What’s NEXT: Moving beyond static ads by leveraging programmatic creative management platforms

  • Travis Teo, executive director of adtech adzymic, shared the different possible hindrances that are keeping brands from providing optimum digital creatives – and deep dived on the root cause of all of them.

What’s NEXT: Predictions for customer experience in 2022

  • In this read, Shellie Vornhagen the CXO at CX platform Emplifi, enumerates the ways CX is going to transform itself as newer trends firm up in the market in 2022, such as social commerce, conversational chatbots, and most especially, metaverse. 

What’s NEXT: How can platform businesses supercharge their loyalty programs in 2022

  • In the pilot article under the series, we roped in Loyalty & Growth Leader Henry Christian to talk about how on-demand businesses, which has surged in need among consumers during the pandemic, can leverage their present demand to deliver highly-retaining and -converting loyalty programs.

What’s NEXT: Guide to help you master the art of content marketing in 2022

  • Who better to share insights on forming the best content marketing strategy coming into 2022 than a marketing leader from leading Asian news publication South China Morning Post. Its Regional Sales Director for APAC Darryl Choo shared how brands can refresh their content marketing strategies, imparting helpful insights on how to successfully work from internal process to delivery.

What’s NEXT: How mobile is redefining shopping experiences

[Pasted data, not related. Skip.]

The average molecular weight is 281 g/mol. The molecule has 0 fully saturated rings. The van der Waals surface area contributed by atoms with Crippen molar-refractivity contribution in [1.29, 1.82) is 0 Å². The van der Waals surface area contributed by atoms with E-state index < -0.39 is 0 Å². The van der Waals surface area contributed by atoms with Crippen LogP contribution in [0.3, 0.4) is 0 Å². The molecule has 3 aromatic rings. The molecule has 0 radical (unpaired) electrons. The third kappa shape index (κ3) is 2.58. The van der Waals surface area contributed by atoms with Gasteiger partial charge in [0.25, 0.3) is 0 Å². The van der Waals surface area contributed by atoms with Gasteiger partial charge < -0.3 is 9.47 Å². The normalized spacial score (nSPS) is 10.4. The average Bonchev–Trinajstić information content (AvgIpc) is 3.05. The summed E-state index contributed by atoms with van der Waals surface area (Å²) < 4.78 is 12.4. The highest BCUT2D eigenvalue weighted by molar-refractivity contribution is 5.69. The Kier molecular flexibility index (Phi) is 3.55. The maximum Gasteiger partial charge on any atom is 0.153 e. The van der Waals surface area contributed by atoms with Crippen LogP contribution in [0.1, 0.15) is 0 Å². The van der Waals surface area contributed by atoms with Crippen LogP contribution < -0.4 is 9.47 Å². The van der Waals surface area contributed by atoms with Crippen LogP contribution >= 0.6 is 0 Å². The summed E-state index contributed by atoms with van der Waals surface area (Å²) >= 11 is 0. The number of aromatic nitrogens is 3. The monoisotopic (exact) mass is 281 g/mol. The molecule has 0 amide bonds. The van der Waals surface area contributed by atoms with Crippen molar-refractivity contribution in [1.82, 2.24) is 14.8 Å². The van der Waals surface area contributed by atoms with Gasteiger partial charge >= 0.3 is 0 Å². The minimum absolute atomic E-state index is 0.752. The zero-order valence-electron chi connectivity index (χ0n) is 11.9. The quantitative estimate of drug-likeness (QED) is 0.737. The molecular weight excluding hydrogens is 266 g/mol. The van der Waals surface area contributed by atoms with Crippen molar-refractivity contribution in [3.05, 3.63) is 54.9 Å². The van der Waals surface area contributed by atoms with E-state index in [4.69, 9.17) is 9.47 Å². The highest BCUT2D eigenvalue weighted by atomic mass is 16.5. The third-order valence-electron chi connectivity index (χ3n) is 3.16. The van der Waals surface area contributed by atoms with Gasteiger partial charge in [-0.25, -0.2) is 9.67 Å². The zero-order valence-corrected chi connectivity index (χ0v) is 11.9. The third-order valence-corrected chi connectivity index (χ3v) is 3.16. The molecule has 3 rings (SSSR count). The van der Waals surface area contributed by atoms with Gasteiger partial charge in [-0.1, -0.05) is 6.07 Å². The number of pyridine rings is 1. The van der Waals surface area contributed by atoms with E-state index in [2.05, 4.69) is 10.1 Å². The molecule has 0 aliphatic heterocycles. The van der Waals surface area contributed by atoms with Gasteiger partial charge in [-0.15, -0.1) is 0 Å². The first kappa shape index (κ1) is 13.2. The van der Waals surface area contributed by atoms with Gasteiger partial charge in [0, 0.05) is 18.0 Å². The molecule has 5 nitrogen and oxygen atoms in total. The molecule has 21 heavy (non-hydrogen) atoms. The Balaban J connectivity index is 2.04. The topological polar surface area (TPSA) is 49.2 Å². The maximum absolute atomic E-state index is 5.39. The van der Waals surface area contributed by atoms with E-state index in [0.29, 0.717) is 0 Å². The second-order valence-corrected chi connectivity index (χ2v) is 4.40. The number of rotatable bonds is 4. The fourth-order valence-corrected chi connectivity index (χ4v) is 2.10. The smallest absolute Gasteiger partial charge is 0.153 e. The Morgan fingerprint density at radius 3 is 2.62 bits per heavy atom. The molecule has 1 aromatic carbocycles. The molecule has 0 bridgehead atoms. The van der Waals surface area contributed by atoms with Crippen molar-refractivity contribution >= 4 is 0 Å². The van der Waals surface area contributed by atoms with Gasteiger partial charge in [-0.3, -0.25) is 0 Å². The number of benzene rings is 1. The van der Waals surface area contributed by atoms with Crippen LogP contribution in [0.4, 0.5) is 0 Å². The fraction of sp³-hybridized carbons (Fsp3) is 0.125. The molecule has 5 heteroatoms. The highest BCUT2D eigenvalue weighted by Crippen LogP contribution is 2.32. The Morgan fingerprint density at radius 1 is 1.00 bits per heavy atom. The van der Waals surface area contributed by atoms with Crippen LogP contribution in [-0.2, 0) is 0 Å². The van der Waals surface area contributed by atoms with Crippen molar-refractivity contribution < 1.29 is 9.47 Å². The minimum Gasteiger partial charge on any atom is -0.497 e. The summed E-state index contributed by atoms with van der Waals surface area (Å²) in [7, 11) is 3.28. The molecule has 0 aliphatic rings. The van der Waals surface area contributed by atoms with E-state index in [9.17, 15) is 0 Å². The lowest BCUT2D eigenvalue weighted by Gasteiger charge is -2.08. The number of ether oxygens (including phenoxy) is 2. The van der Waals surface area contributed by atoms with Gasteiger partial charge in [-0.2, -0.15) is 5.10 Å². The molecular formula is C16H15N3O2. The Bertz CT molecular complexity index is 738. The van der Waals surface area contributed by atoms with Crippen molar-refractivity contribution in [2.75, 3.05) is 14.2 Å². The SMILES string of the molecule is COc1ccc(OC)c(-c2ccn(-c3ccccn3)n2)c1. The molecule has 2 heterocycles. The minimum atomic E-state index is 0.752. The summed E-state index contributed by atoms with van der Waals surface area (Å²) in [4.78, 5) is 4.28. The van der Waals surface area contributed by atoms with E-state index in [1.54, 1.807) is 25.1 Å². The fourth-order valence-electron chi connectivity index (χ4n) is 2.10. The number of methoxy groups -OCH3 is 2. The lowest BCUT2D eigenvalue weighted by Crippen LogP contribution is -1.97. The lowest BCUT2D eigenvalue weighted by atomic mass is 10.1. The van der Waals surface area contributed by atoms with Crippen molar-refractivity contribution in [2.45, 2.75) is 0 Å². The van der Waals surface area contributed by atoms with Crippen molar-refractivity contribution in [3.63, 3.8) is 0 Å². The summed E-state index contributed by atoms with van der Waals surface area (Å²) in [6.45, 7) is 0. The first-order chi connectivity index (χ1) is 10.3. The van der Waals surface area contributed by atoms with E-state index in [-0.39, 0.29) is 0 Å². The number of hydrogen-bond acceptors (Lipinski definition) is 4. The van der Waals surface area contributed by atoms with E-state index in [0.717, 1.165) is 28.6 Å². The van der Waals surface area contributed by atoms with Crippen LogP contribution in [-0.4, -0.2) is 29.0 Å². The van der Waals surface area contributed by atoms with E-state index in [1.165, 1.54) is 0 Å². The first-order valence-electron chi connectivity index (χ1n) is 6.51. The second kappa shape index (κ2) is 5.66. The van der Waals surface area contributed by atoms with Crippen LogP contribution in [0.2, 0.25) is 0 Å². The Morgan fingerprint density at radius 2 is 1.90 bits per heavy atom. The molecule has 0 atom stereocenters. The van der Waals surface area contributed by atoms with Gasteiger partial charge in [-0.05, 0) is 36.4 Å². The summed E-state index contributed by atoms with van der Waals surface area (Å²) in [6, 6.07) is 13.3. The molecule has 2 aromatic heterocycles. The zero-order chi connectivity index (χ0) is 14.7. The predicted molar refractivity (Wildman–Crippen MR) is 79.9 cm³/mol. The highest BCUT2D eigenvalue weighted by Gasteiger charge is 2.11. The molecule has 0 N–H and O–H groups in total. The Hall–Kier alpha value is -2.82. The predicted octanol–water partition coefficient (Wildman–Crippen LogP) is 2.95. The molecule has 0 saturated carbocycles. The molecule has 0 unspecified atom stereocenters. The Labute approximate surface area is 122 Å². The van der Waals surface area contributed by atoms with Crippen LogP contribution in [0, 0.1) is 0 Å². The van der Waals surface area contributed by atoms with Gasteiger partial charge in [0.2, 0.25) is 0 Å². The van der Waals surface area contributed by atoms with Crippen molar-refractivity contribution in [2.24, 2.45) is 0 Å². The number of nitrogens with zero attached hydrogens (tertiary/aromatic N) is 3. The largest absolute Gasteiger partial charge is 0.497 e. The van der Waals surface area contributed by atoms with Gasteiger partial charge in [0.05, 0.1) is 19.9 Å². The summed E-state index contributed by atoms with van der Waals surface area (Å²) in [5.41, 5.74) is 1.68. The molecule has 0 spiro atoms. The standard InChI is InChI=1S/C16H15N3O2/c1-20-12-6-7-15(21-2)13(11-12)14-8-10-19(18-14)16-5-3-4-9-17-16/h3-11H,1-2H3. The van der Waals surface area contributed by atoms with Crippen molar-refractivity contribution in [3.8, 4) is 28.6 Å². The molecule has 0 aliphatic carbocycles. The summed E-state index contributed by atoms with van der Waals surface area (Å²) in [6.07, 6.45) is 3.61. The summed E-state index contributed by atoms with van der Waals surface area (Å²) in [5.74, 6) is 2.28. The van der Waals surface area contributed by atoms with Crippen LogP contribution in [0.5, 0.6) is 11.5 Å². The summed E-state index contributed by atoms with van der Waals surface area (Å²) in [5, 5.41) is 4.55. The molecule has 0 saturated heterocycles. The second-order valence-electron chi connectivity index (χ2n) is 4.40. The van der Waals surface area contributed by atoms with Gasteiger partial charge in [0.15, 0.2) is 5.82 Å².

• We have become mobile-first even before the pandemic struck, but with stronger demand for fast and on-demand shopping experiences by the consumer, the mobile platform is now opening up more greenfield opportunities for brands to explore and innovate. Check out the thought leadership piece by Karam Malhotra, global VP at SHAREit Group

What’s NEXT: What the future looks for marketers beyond the cookie

  • When Google earlier announced that it will be phasing out cookies by 2022, the advertising community was brought to a standstill, suddenly overcome by the urgency to re-calibrate ad targeting strategies Then the community had some kind of dejavu when this was further delayed to 2023, providing a breather but at the same time asking of brands and advertisers to do better in their preparations. Let this insight on cookies by Cheetah Digital’s Billy Loizou, further add to your cognizance on dealing with a cookieless digital environment as there is no such thing as overpreparation.

What’s NEXT: Why brands must focus more on customer retention than acquisition this 2022

  • David Harling, the managing director of MoneySmart, touches base on the state of growth marketing now that we are about to navigate a digital world without cookies. His top piece of advice – brands may want to lessen dependence on acquisition as this will start to cost more in the efforts to scale.

What’s NEXT: How businesses and brands can thrive in metaverse